Here’s a little of what’s been going on at the Bush Foundation.
|Bush Foundation Board Chair Pamela Moret acts as emcee for the event.|
A lot has changed since 1953. Archie and Edyth Bush could never have imagined that the Foundation they created would be funding innovations in online education or supporting community engagement with immigrants from Somalia. There was no Internet in 1953. Independence from colonialism was still in the Somali people's future.
While much has changed in 60 years, some things stay the same. At the core of the Bush Foundation is the drive to do the most possible good with the resources the Bushes left to the community.
The Board and staff of the Foundation spent much of 2013 looking back on its 60 years of investing in great ideas and the people who power them. We’ve produced a series of videos and a written history to highlight some of the Foundation’s work through the years which you can find at bfdn.org/BF60.
The 60th anniversary celebration culminated in November 2013 with a “family reunion.” Nearly 700 current and former Foundation staff, Board members, Fellows and Rebuilders gathered to reminisce and to celebrate the impact of the nearly $1 billion the Foundation has granted to the community since 1953.
In recognition of its 60th anniversary, the Foundation has also made three “tribute grants” to honor its founders.
To read stories from the Bush Foundation’s 60-year legacy, visit download this a special anniversary publication Bush Foundation @ 60 and watch these films about the great ideas and people we’ve invested in since 1953.
Bush family reunion
What happens when nearly 700 members of the “Bush family” gather to celebrate 60 years of investing in great ideas and the people who power them? Lots of smiles and hugs, renewed connections and the beginning of countless new collaborations to come. See more photos from the November 2013 event at bfdn.org/BF60photo.
In June 2013, the first four cohorts of Native Nation Rebuilders came together for a reunion. Nearly half of the more than 60 Rebuilders named between 2010 and 2013 attended the first-ever event. Over two days, they were able to strengthen ties within and across cohorts, with some meeting each other for the first time. A Rebuilder said about the reunion, “There’s so much passion for tribal nations—inspiring to see the talent and innovation throughout the region.” Another appreciated the opportunity to “see what other cohorts are up to.”
Native Nation Rebuilders complete a two-year program focused on strengthening their leadership skills and nation-building knowledge so they may be instrumental in moving their nations, in cooperation with elected leadership, toward realization of their tribes’ unique goals. The Foundation announced a fifth Rebuilders cohort in March 2014 (meet them at bfdn.org/C5Reb) and will open applications for Cohort 6 on July 15, 2014. Learn more about the Native Nation Rebuilders Program at bfdn.org/Reb.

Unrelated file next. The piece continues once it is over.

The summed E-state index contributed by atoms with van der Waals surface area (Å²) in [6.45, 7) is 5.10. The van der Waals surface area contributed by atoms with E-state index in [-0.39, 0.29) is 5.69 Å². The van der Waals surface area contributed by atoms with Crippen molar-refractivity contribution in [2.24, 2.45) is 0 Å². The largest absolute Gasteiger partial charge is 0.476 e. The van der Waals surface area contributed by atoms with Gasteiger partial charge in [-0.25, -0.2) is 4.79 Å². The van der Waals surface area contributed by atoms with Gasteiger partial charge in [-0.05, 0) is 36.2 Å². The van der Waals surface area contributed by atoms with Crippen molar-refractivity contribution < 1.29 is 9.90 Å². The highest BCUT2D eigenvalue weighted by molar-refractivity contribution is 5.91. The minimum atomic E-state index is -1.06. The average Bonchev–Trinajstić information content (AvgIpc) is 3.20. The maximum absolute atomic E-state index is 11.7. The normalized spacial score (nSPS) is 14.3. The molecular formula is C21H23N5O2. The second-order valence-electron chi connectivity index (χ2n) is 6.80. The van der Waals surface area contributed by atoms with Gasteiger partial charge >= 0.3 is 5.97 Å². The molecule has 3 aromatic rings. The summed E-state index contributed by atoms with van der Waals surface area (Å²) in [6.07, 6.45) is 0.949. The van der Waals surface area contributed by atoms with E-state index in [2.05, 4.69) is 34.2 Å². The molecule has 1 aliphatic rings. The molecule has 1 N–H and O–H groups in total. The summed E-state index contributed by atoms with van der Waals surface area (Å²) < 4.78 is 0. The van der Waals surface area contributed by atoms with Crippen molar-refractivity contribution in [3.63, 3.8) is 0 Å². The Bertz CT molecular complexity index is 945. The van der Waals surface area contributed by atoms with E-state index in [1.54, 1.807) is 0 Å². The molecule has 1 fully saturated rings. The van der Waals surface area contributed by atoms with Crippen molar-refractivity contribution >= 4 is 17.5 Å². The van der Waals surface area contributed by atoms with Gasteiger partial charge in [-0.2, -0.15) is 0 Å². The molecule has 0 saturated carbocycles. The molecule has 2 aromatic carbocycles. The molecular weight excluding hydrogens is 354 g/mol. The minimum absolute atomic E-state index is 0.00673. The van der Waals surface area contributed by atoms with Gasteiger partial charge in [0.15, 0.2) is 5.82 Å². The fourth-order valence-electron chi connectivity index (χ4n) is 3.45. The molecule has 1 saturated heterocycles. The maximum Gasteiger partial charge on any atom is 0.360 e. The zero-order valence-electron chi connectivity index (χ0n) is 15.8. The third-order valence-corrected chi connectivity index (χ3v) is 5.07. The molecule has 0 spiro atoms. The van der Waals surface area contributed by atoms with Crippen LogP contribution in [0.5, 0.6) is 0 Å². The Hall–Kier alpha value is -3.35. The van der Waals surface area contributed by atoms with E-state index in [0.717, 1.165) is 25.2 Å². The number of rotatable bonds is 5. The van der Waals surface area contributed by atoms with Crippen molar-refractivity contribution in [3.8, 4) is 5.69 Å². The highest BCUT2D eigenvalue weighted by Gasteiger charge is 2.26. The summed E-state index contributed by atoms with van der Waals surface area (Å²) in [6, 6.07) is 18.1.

After nearly 60 years in Saint Paul’s First National Bank Building, the Bush Foundation moved in August 2013, packing 36 staff members and 60 years of paperwork into our new location on the 25th floor of the U.S. Bank Center on East Fifth Street. While the actual distance traveled was across just one skyway, the moving process had begun more than three years earlier when Bush and MN Partners began discussing co-locating to a space that could meet the needs of both organizations moving forward.
“Like many nonprofits, we were interested in finding ways to make the best use of our resources through partnerships in our community,” says Greg Keane, the Foundation’s CFO, who oversaw the project.
Visitors to the Bush Foundation now arrive at a 24th-floor reception area shared with MN Partners. The modern and airy floor includes a cafeteria, conference rooms and other collaborative spaces designed by HGA Architects. One floor up, all Bush Foundation staff now work with smaller offices, larger conference rooms and better technology—all aimed at increasing staff collaboration and productivity. A communal kitchen space connects to a small “living room” for collaboration and conversations, overseen by new portraits of Archie and Edyth Bush by Bush Fellow Frank Gaard (’84).
Keane says the space may look like a serious upgrade to visitors, but “everyone is surprised to learn that we’re actually saving money with this move—nearly $46,000 a year that we can put back into the community.” (Read what the Foundation learned from the move in our new “Learning Papers” series at bfdn.org/learn.)
Trending in 2013…
Processing #nsnp2013 Day 1 with a glass of wine, and I keep coming back to this piece of paper from @BushFoundation
6.4 million impressions - up 677% from 2012
4,004 likes/follows - up 48%
168,458 visits - up 62%
100,482 unique visitors - up 59%
Read the profiles of the @BushFoundation #BFP2014. And use that anytime someone doubts change can happen. Wow.
Thanks to a @BushFoundation grant the Brookings Supports Breastfeeding group is talking all things babies & mamas.
Still noodling on the conversation from #workredux this AM. Thanks to @jjmillard, @cloudcarvings and @BushFoundation for doing the good.